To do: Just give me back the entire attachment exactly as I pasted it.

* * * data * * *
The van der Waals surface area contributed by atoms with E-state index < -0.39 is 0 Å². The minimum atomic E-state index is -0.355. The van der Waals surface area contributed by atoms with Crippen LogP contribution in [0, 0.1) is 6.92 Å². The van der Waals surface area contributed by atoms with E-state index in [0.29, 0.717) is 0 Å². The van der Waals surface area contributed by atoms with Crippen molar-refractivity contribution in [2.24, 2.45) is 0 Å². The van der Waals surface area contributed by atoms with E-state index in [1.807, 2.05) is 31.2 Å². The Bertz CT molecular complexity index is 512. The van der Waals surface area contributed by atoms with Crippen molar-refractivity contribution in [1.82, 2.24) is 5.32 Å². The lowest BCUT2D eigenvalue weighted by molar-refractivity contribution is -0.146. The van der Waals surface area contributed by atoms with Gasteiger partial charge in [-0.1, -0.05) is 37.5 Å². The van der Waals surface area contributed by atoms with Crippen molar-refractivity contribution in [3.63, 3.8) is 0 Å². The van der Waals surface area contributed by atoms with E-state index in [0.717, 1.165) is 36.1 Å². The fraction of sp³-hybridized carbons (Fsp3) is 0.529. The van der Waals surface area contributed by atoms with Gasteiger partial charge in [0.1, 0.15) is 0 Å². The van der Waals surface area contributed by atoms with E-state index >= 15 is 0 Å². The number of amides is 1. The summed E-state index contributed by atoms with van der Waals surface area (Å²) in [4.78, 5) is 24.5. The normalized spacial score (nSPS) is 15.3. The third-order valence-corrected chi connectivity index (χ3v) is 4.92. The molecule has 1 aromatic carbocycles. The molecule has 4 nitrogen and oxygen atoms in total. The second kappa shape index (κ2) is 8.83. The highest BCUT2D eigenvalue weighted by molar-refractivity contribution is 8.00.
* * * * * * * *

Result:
The van der Waals surface area contributed by atoms with E-state index < -0.39 is 0 Å². The minimum atomic E-state index is -0.355. The van der Waals surface area contributed by atoms with Crippen LogP contribution in [0, 0.1) is 6.92 Å². The van der Waals surface area contributed by atoms with E-state index in [0.29, 0.717) is 0 Å². The van der Waals surface area contributed by atoms with Crippen molar-refractivity contribution in [2.24, 2.45) is 0 Å². The van der Waals surface area contributed by atoms with E-state index in [1.807, 2.05) is 31.2 Å². The Bertz CT molecular complexity index is 512. The van der Waals surface area contributed by atoms with Crippen molar-refractivity contribution in [1.82, 2.24) is 5.32 Å². The lowest BCUT2D eigenvalue weighted by molar-refractivity contribution is -0.146. The van der Waals surface area contributed by atoms with Gasteiger partial charge in [-0.1, -0.05) is 37.5 Å². The van der Waals surface area contributed by atoms with Crippen molar-refractivity contribution in [3.63, 3.8) is 0 Å². The van der Waals surface area contributed by atoms with E-state index in [0.717, 1.165) is 36.1 Å². The fraction of sp³-hybridized carbons (Fsp3) is 0.529. The van der Waals surface area contributed by atoms with Gasteiger partial charge in [0.1, 0.15) is 0 Å². The van der Waals surface area contributed by atoms with E-state index >= 15 is 0 Å². The number of amides is 1. The summed E-state index contributed by atoms with van der Waals surface area (Å²) in [4.78, 5) is 24.5. The normalized spacial score (nSPS) is 15.3. The third-order valence-corrected chi connectivity index (χ3v) is 4.92. The molecule has 1 aromatic carbocycles. The molecule has 4 nitrogen and oxygen atoms in total. The second kappa shape index (κ2) is 8.83. The highest BCUT2D eigenvalue weighted by molar-refractivity contribution is 8.00.